There has been little surveillance of influenza A viruses (IAVs) circulating in swine at live animal markets, particularly in the United States. To address this gap, we conducted active surveillance of IAVs in pigs, the air, and the environment during a summer and winter season in a live animal market in St. Paul, Minnesota, that had been epidemiologically associated with swine-origin influenza cases in humans previously. High rates of IAV were detected by PCR in swine lungs and oral fluids during both summer and winter seasons. Rates of IAV detection by PCR in the air were similar during summer and winter, although rates of successful virus isolation in the air were lower during summer than in winter (26% and 67%, respectively). H3N2 was the most prevalent subtype in both seasons, followed by H1N2. Genetically diverse viruses with multiple gene constellations were isolated from both winter and summer, with a total of 19 distinct genotypes identified. Comparative phylogenetic analysis of all eight segments of 40 virus isolates from summer and 122 isolates from winter revealed that the summer and winter isolates were genetically distinct, indicating IAVs are not maintained in the market, but rather are re-introduced, likely from commercial swine. These findings highlight the extent of IAV genetic diversity circulating in swine in live animal markets, even during summer months, and the ongoing risk to humans.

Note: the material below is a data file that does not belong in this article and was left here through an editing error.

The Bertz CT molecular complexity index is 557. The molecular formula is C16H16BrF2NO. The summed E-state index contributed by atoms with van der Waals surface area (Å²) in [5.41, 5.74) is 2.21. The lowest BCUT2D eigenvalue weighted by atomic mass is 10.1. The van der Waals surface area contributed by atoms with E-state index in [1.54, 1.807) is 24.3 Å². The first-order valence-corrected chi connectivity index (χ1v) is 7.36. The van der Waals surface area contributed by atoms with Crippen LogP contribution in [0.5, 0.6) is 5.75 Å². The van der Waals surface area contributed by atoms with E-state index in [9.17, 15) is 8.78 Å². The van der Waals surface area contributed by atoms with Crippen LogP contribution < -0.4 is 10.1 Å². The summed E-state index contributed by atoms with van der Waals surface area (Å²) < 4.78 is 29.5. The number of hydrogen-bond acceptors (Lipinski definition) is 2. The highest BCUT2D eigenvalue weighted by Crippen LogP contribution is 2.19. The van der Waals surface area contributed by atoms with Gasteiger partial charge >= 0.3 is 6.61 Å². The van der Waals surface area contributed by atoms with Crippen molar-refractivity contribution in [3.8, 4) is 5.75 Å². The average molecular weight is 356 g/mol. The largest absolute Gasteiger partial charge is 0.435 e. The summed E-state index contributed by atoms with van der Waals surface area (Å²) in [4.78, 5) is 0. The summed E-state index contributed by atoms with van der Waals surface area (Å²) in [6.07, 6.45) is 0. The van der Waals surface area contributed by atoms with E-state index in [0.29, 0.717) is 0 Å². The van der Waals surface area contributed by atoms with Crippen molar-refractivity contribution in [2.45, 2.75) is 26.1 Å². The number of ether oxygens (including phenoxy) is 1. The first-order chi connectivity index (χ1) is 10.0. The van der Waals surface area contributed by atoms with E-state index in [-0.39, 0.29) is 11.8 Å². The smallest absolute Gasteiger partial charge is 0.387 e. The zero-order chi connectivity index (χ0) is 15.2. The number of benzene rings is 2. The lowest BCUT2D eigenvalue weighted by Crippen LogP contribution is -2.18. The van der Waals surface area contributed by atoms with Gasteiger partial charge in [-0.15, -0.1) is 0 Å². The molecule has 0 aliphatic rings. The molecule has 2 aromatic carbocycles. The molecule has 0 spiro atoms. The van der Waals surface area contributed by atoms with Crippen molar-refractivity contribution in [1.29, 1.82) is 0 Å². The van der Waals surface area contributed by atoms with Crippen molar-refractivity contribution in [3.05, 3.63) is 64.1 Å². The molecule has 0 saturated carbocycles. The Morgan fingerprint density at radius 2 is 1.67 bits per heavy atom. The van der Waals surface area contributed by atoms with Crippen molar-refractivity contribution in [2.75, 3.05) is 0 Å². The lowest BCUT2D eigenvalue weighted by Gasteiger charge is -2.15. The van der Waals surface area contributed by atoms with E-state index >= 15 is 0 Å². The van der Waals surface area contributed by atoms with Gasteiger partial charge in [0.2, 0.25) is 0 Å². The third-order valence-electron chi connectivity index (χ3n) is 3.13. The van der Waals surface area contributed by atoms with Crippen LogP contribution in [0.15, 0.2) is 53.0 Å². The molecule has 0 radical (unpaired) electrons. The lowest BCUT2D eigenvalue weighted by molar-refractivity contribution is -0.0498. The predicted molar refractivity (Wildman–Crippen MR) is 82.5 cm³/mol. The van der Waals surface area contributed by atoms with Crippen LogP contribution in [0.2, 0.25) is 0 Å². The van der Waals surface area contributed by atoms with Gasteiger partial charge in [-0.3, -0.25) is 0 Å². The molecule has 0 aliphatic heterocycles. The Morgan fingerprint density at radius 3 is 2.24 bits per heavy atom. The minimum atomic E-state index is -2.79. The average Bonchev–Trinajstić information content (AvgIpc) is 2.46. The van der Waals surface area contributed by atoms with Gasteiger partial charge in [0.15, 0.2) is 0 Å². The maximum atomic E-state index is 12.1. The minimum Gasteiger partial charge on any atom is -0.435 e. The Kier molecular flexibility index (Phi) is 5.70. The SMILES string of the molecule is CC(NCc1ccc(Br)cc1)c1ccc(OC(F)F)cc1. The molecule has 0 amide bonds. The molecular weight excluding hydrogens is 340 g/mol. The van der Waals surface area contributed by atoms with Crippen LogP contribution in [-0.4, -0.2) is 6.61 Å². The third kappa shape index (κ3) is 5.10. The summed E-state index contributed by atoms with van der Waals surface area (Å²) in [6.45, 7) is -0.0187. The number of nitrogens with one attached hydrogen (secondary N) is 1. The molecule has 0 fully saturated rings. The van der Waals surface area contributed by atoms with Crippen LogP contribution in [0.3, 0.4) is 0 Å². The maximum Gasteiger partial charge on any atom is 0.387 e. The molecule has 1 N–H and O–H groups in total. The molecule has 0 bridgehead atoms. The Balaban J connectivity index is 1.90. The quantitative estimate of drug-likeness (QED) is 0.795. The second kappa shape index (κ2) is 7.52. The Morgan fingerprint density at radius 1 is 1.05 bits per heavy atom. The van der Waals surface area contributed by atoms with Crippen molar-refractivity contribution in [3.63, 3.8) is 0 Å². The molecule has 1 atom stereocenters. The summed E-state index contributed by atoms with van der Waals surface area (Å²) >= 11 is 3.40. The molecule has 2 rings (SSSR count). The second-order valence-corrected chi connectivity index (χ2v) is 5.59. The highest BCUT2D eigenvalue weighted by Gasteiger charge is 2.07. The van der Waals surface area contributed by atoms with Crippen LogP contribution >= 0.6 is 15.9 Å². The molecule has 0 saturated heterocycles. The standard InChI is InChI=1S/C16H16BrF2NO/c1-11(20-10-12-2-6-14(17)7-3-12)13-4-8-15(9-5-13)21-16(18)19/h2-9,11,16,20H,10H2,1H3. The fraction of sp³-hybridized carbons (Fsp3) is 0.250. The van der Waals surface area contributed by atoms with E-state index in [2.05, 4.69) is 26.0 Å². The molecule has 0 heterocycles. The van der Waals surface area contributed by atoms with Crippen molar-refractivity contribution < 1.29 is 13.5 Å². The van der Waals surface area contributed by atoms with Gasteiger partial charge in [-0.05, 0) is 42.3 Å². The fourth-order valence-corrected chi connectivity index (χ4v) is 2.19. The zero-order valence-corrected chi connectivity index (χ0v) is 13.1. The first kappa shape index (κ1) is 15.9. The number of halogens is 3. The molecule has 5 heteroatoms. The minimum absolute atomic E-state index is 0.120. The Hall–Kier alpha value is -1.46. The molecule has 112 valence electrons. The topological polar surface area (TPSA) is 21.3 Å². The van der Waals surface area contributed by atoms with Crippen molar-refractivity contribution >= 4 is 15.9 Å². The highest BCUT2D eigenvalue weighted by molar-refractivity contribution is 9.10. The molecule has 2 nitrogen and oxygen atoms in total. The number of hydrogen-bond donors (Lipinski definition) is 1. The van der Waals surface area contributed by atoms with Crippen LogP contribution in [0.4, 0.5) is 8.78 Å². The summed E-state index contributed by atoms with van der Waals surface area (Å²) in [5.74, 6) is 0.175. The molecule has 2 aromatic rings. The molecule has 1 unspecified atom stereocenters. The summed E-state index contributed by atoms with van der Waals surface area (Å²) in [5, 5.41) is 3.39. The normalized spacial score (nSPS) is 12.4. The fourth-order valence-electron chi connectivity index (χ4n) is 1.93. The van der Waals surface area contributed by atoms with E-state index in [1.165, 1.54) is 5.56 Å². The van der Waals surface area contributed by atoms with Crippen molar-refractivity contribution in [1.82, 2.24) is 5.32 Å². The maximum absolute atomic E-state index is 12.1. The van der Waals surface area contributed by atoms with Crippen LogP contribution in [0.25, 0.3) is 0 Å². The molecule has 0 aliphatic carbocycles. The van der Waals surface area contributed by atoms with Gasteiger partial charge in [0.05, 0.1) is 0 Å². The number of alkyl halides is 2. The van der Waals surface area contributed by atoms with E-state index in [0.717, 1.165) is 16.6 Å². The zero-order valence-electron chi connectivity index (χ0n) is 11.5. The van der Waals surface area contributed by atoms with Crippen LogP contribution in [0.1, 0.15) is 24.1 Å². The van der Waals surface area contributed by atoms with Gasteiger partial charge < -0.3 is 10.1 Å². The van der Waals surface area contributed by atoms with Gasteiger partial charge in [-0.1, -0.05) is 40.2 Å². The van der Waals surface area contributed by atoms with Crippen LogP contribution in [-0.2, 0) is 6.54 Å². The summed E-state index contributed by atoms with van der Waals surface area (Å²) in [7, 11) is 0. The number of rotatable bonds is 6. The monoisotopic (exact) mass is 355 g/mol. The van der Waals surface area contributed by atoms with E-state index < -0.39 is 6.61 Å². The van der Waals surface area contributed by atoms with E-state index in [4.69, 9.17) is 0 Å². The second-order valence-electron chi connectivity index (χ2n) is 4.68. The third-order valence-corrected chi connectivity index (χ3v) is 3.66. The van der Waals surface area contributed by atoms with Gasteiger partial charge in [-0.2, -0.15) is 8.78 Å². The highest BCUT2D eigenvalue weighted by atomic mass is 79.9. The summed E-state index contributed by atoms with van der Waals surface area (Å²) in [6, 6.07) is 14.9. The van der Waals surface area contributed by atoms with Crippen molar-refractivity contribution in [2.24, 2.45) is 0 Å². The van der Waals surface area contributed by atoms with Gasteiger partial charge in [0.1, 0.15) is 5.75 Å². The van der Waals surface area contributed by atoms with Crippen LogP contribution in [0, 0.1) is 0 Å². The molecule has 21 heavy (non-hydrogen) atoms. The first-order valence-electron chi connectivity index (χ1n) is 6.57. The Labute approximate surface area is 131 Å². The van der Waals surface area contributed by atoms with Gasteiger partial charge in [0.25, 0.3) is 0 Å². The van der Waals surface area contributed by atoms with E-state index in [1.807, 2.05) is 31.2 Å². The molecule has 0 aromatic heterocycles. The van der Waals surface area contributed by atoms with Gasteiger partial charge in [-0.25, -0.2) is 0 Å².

Bibliographical noteFunding Information:
This work was supported in whole or in part with federal funds from the National Institutes of Health and the U.S. Department of Health and Human Services [HHSN266200700007C] and by the Cooperative Agreement from CDC [U38HM000414]. We thank the public health personnel at Minnesota Department of Health, the Minnesota Public Health Laboratory, the Minnesota Department of Agriculture, the University of Minnesota College of Veterinary Medicine, and the Centers for Disease Control and Prevention (CDC) who assisted in this investigation. We thank the following people: Mary Choi, Sara Chute, the Hmong Healthcare Coalition, Dr. Osman Harare, Ka Thao, Katrina DeVoe, Hannah Fox, Song Her, Wilfredo Dominguez, Fatuma Youb, Nuri Ahmed, Maggie Ayers-Johnson, Stephanie Rothstein, Ted Radintz, Teresa Chirhart, Amy Saupe, Carlota Medus, Franci Livingston, Teresa Chirhart, Heather Fowler, Joni Scheftel, Jennifer Palm, Lyn Finelli, David Wang, Jonathan Ertl and Mike Osterholm. We are especially grateful to the proprietors of the live animal markets for the cooperation and willingness to participate in the study. The authors would like to acknowledge the resources provided by the Minnesota Supercomputing Institute (MSI) at the University of Minnesota. The content of the manuscript is solely the responsibility of the authors and does not represent official views of the National Institutes of Health.
© 2019 Blackwell Verlag GmbH
- genetic diversity
- live animal market
PubMed: MeSH publication types
- Journal Article
- Research Support, N.I.H., Extramural
- Research Support, U.S. Gov't, P.H.S.